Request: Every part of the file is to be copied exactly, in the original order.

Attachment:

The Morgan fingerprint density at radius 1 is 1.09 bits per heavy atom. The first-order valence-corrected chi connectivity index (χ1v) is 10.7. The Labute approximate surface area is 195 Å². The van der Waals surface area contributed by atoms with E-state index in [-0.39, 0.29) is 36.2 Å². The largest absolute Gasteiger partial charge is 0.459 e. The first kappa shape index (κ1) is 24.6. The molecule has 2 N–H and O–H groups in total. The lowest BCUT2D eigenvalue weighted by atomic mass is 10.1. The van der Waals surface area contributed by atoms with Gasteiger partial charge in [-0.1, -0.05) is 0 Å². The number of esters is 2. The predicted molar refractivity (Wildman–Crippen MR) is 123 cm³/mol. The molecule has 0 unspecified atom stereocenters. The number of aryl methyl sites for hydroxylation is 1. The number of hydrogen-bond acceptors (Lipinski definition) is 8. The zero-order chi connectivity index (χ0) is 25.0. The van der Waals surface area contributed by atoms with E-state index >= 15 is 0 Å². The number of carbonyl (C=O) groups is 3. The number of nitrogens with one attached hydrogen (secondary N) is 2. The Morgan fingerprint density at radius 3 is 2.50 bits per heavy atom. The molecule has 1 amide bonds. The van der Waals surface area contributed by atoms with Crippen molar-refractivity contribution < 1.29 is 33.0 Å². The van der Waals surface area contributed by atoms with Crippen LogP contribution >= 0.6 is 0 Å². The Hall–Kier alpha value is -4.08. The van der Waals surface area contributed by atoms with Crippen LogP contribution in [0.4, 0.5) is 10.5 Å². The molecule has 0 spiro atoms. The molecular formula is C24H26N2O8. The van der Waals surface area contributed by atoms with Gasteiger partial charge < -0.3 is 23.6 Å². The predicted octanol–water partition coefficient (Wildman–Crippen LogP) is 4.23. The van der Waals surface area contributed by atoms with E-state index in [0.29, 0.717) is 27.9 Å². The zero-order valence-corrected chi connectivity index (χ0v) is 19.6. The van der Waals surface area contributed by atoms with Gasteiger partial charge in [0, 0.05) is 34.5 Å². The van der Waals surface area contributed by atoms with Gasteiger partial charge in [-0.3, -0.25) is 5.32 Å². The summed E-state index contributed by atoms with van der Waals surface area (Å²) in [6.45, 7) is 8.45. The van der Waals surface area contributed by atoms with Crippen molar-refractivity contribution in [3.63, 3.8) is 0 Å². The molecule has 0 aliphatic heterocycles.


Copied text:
The Morgan fingerprint density at radius 1 is 1.09 bits per heavy atom. The first-order valence-corrected chi connectivity index (χ1v) is 10.7. The Labute approximate surface area is 195 Å². The van der Waals surface area contributed by atoms with E-state index in [-0.39, 0.29) is 36.2 Å². The largest absolute Gasteiger partial charge is 0.459 e. The first kappa shape index (κ1) is 24.6. The molecule has 2 N–H and O–H groups in total. The lowest BCUT2D eigenvalue weighted by atomic mass is 10.1. The van der Waals surface area contributed by atoms with Gasteiger partial charge in [-0.1, -0.05) is 0 Å². The number of esters is 2. The predicted molar refractivity (Wildman–Crippen MR) is 123 cm³/mol. The molecule has 0 unspecified atom stereocenters. The number of aryl methyl sites for hydroxylation is 1. The number of hydrogen-bond acceptors (Lipinski definition) is 8. The zero-order chi connectivity index (χ0) is 25.0. The van der Waals surface area contributed by atoms with E-state index >= 15 is 0 Å². The number of carbonyl (C=O) groups is 3. The number of nitrogens with one attached hydrogen (secondary N) is 2. The Morgan fingerprint density at radius 3 is 2.50 bits per heavy atom. The molecule has 1 amide bonds. The van der Waals surface area contributed by atoms with Crippen molar-refractivity contribution < 1.29 is 33.0 Å². The van der Waals surface area contributed by atoms with Crippen LogP contribution >= 0.6 is 0 Å². The Hall–Kier alpha value is -4.08. The van der Waals surface area contributed by atoms with Crippen LogP contribution in [0.4, 0.5) is 10.5 Å². The molecule has 0 spiro atoms. The molecular formula is C24H26N2O8. The van der Waals surface area contributed by atoms with Gasteiger partial charge < -0.3 is 23.6 Å². The predicted octanol–water partition coefficient (Wildman–Crippen LogP) is 4.23. The van der Waals surface area contributed by atoms with E-state index in [0.29, 0.717) is 27.9 Å². The zero-order valence-corrected chi connectivity index (χ0v) is 19.6. The van der Waals surface area contributed by atoms with Gasteiger partial charge in [0, 0.05) is 34.5 Å². The van der Waals surface area contributed by atoms with Gasteiger partial charge in [-0.3, -0.25) is 5.32 Å². The summed E-state index contributed by atoms with van der Waals surface area (Å²) in [6.45, 7) is 8.45. The van der Waals surface area contributed by atoms with Crippen molar-refractivity contribution in [3.63, 3.8) is 0 Å². The molecule has 0 aliphatic heterocycles.